I put two and two together. I knew what had happened.

What a story!

Here is another perspective of another passenger on the plane along with a mainstream newspaper story of the incident.

It seems to me that all this overreaction and waste of resources is a giant victory for the terrorists. 52 people detained for over 5 hours, involvement of 4 government agencies including 15+ officials all on the public dime, etc... — what a waste. This isn't the price of vigilance, it's the price of extreme paranoia.

2 August 2006

If the authorities insist on the right to spy on our every move in public — they should not be immune from reverse surveillance

Criminalizing photography in the wake of a recent arrest of a Philadelphia man for using his cell phone camera to snap a picture of the police arresting an individual.
The people who would rule our lives in the most minute ways are now trying to stop picture-taking in public places. They are the ones who should be stopped.

Citizen media tools are in the hands of just about everyone these days. If the authorities insist on the right to spy on our every move in public — witness the spread of video cameras operated by police agencies and private citizens alike — they should not be immune from reverse surveillance.

18 July 2006

May your life be a message of love, joy and peace

An incredible commencement speech by high school math teacher Rob Cornell that implores graduating students to open their minds to questions about what defines a "good America".
Consider if you will the following points: Would a good America have a policy of pre-emptive war? War is a brutal and barbaric way to solve a problem. Unprovoked, we attacked a sovereign country with the headline "shock and awe." That headline should have read "death and destruction."

One of the latest justifications of the war is "We are fighting terrorists there so we don't have to fight them here." That means we Americans are using Iraqis as human shields. Conservative estimates put the Iraqi civilian death toll at about 40,000 for our war.

Would a good America have policies that ignore longstanding international laws such as the Geneva Conventions - policies that condone torture and extraordinary rendition and allow lengthy imprisonment without rights? Would a good America, the land of freedom and equality, deny that freedom based on race, gender or sexual preference? Would a good America allow wealth to accumulate in the hands of a few while many go hungry - and then pass tax cuts and laws that strengthen this disturbing trend?

Controversial, yes. But Cornell, who was selected by a majority of students to give the speech, challenges his students to go beyond the talking points.

Many agencies, created to protect public interests, are now headed by former industry lobbyists. Has America ceased to be great? It's a question worth asking and a discussion that needs to take place. Alexis de Tocqueville also observed that it is easier for people to accept a simple lie than a complex truth. In this day of the 30-second sound bite, you are fed many simple statements. You must decide their degrees of truth.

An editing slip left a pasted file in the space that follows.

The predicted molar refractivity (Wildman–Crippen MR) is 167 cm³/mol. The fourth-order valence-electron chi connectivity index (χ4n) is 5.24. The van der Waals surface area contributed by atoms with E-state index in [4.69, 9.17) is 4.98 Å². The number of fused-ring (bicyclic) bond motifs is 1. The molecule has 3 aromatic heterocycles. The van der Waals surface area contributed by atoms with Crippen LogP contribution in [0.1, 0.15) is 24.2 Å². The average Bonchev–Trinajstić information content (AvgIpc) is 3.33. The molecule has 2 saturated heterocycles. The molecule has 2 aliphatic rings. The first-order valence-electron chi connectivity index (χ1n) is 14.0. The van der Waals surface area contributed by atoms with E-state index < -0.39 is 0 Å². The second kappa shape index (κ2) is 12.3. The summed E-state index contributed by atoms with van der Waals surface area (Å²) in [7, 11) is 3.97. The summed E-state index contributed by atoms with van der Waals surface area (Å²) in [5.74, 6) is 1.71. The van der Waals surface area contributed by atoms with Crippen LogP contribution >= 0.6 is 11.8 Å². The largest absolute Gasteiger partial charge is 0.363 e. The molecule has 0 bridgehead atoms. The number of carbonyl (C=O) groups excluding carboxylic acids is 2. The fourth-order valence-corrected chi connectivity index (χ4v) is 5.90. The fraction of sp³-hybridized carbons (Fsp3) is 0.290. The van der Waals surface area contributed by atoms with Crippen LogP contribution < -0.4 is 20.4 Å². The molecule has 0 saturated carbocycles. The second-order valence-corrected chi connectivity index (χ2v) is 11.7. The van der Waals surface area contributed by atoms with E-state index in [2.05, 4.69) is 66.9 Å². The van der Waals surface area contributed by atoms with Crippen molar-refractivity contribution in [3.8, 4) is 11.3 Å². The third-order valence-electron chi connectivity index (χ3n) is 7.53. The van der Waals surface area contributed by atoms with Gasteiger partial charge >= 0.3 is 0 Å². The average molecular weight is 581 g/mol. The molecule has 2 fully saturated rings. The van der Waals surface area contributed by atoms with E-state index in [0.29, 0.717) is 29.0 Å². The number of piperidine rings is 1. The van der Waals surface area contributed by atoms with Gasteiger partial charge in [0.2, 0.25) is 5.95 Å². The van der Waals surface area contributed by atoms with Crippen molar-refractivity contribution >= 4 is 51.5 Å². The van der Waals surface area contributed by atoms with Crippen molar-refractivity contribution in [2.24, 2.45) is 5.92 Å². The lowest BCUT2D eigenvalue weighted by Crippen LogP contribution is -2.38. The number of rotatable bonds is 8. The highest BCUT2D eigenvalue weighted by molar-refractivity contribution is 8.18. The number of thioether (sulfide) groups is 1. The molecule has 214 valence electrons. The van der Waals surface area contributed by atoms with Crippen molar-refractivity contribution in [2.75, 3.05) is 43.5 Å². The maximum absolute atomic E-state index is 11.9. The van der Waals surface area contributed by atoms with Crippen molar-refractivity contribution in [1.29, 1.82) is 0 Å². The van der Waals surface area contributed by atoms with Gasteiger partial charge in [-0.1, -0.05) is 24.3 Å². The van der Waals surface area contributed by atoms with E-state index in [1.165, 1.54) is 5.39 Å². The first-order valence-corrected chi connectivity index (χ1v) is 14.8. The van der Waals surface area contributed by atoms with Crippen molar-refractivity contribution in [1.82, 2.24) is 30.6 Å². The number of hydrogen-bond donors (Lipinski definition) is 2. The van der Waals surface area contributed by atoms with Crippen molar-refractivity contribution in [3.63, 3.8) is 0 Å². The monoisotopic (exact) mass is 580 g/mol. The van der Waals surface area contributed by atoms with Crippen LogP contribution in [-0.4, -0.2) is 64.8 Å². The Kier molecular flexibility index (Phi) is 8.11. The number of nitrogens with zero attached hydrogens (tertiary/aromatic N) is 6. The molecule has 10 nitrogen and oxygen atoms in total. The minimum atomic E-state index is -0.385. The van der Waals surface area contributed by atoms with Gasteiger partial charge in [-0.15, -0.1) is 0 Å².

Quite often, these statements take the form of "talking points" repeated over and over and over and over — most minds like these short, often repeated phrases. They require little effort and often reinforce our belief that America is good.

What are the complex truths? I am not telling.

Finding them is your last homework assignment, and it is not an easy one.

The media, by all accounts, is controlled by four or five major corporations. The next battle - one that is currently being fought - is over the freedom and flow of information on the Internet. I hope you will seek an in-depth source of news that pursues truth and presents all sides of any issue. Only then can you decide for yourself - and this will take much longer than 30 seconds - what parts of America are good and what parts need to be fixed.

I've always told my students that the most important thing they can take from my class is confidence in their ability to solve problems. The solution to any problem, regardless of how insurmountable it may seem, begins with the smallest step, the smallest of beginnings. Take that step and see where it leads.

I have painted for you a world in crisis, but it is not a world without hope. Crisis is opportunity. Even the smallest moment of your lives is an opportunity for you to shape the world around you. In the words of Margaret Mead, "Never doubt that a small group of thoughtful, committed citizens can change the world. Indeed, it is the only thing that ever has."

The way in which you live your lives impacts the world every day. You must make conscious, informed and healthy choices with an awareness of how those choices affect the people and environment that surrounds you. Be an educated consumer.

Cornell's speech incited a flurry of reaction, but I believe it to be a great one, stressing the importance of an "open mind".